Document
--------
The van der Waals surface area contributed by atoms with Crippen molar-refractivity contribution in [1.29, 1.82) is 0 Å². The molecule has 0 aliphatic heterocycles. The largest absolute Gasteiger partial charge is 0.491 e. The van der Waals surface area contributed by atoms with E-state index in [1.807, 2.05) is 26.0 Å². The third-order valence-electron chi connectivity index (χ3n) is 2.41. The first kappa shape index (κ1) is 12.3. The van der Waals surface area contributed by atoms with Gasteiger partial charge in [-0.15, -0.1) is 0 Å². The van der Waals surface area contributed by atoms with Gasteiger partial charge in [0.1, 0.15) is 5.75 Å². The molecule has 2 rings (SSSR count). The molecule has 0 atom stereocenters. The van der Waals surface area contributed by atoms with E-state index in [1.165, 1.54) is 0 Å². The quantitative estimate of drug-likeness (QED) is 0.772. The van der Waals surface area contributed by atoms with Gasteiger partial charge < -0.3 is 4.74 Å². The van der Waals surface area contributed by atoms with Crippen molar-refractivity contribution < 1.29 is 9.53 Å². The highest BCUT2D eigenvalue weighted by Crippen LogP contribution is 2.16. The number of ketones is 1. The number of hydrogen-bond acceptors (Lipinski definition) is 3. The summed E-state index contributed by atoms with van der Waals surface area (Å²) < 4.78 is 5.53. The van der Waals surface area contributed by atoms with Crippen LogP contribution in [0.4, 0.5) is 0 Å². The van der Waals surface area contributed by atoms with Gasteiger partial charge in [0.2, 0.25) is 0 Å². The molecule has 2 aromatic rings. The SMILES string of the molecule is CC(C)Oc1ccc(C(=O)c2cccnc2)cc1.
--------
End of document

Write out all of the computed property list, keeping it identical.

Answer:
The van der Waals surface area contributed by atoms with Crippen molar-refractivity contribution in [1.29, 1.82) is 0 Å². The molecule has 0 aliphatic heterocycles. The largest absolute Gasteiger partial charge is 0.491 e. The van der Waals surface area contributed by atoms with E-state index in [1.807, 2.05) is 26.0 Å². The third-order valence-electron chi connectivity index (χ3n) is 2.41. The first kappa shape index (κ1) is 12.3. The van der Waals surface area contributed by atoms with Gasteiger partial charge in [-0.15, -0.1) is 0 Å². The van der Waals surface area contributed by atoms with Gasteiger partial charge in [0.1, 0.15) is 5.75 Å². The molecule has 2 rings (SSSR count). The molecule has 0 atom stereocenters. The van der Waals surface area contributed by atoms with E-state index in [1.165, 1.54) is 0 Å². The quantitative estimate of drug-likeness (QED) is 0.772. The van der Waals surface area contributed by atoms with Gasteiger partial charge < -0.3 is 4.74 Å². The van der Waals surface area contributed by atoms with Crippen molar-refractivity contribution < 1.29 is 9.53 Å². The highest BCUT2D eigenvalue weighted by Crippen LogP contribution is 2.16. The number of ketones is 1. The number of hydrogen-bond acceptors (Lipinski definition) is 3. The summed E-state index contributed by atoms with van der Waals surface area (Å²) < 4.78 is 5.53. The van der Waals surface area contributed by atoms with Crippen LogP contribution in [0.4, 0.5) is 0 Å². The van der Waals surface area contributed by atoms with Gasteiger partial charge in [0.2, 0.25) is 0 Å². The molecule has 2 aromatic rings. The SMILES string of the molecule is CC(C)Oc1ccc(C(=O)c2cccnc2)cc1.